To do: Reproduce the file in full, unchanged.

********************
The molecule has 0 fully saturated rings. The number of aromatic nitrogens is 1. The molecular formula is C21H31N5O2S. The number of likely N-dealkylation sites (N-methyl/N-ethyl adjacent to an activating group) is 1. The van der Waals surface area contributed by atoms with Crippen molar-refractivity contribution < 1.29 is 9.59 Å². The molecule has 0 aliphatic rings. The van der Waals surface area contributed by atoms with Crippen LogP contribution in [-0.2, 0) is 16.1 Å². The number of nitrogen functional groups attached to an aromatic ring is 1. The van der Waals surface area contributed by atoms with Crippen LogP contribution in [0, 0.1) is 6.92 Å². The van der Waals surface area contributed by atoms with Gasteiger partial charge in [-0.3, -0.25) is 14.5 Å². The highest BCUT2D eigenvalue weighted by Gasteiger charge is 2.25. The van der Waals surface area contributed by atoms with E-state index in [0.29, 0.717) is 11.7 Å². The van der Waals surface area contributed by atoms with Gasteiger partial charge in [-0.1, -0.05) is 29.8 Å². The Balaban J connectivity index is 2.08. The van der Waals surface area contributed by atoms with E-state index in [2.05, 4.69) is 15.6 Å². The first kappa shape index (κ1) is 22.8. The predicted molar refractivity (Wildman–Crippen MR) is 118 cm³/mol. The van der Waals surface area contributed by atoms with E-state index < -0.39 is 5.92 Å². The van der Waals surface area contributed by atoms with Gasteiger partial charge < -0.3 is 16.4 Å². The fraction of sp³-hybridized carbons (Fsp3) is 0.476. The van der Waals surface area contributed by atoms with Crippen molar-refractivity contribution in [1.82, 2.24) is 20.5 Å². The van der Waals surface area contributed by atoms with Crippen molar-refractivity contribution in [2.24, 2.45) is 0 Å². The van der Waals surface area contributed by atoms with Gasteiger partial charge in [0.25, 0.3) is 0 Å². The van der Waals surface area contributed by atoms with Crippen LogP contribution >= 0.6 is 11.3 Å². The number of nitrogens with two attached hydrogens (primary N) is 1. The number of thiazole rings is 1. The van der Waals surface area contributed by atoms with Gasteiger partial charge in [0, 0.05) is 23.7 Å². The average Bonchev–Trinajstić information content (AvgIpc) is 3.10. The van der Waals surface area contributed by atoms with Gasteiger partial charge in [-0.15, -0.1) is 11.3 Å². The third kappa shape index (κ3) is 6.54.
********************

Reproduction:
The molecule has 0 fully saturated rings. The number of aromatic nitrogens is 1. The molecular formula is C21H31N5O2S. The number of likely N-dealkylation sites (N-methyl/N-ethyl adjacent to an activating group) is 1. The van der Waals surface area contributed by atoms with Crippen molar-refractivity contribution < 1.29 is 9.59 Å². The molecule has 0 aliphatic rings. The van der Waals surface area contributed by atoms with Crippen LogP contribution in [-0.2, 0) is 16.1 Å². The number of nitrogen functional groups attached to an aromatic ring is 1. The van der Waals surface area contributed by atoms with Crippen LogP contribution in [0, 0.1) is 6.92 Å². The van der Waals surface area contributed by atoms with Gasteiger partial charge in [-0.3, -0.25) is 14.5 Å². The highest BCUT2D eigenvalue weighted by Gasteiger charge is 2.25. The van der Waals surface area contributed by atoms with E-state index in [0.29, 0.717) is 11.7 Å². The van der Waals surface area contributed by atoms with Gasteiger partial charge in [-0.1, -0.05) is 29.8 Å². The Balaban J connectivity index is 2.08. The van der Waals surface area contributed by atoms with E-state index in [2.05, 4.69) is 15.6 Å². The first kappa shape index (κ1) is 22.8. The predicted molar refractivity (Wildman–Crippen MR) is 118 cm³/mol. The van der Waals surface area contributed by atoms with E-state index < -0.39 is 5.92 Å². The van der Waals surface area contributed by atoms with Gasteiger partial charge < -0.3 is 16.4 Å². The fraction of sp³-hybridized carbons (Fsp3) is 0.476. The van der Waals surface area contributed by atoms with Crippen molar-refractivity contribution in [1.82, 2.24) is 20.5 Å². The van der Waals surface area contributed by atoms with Crippen molar-refractivity contribution in [2.24, 2.45) is 0 Å². The van der Waals surface area contributed by atoms with Gasteiger partial charge in [0.25, 0.3) is 0 Å². The van der Waals surface area contributed by atoms with Crippen LogP contribution >= 0.6 is 11.3 Å². The number of nitrogens with two attached hydrogens (primary N) is 1. The number of thiazole rings is 1. The van der Waals surface area contributed by atoms with Gasteiger partial charge in [0, 0.05) is 23.7 Å². The average Bonchev–Trinajstić information content (AvgIpc) is 3.10. The van der Waals surface area contributed by atoms with Gasteiger partial charge in [-0.15, -0.1) is 11.3 Å². The third kappa shape index (κ3) is 6.54.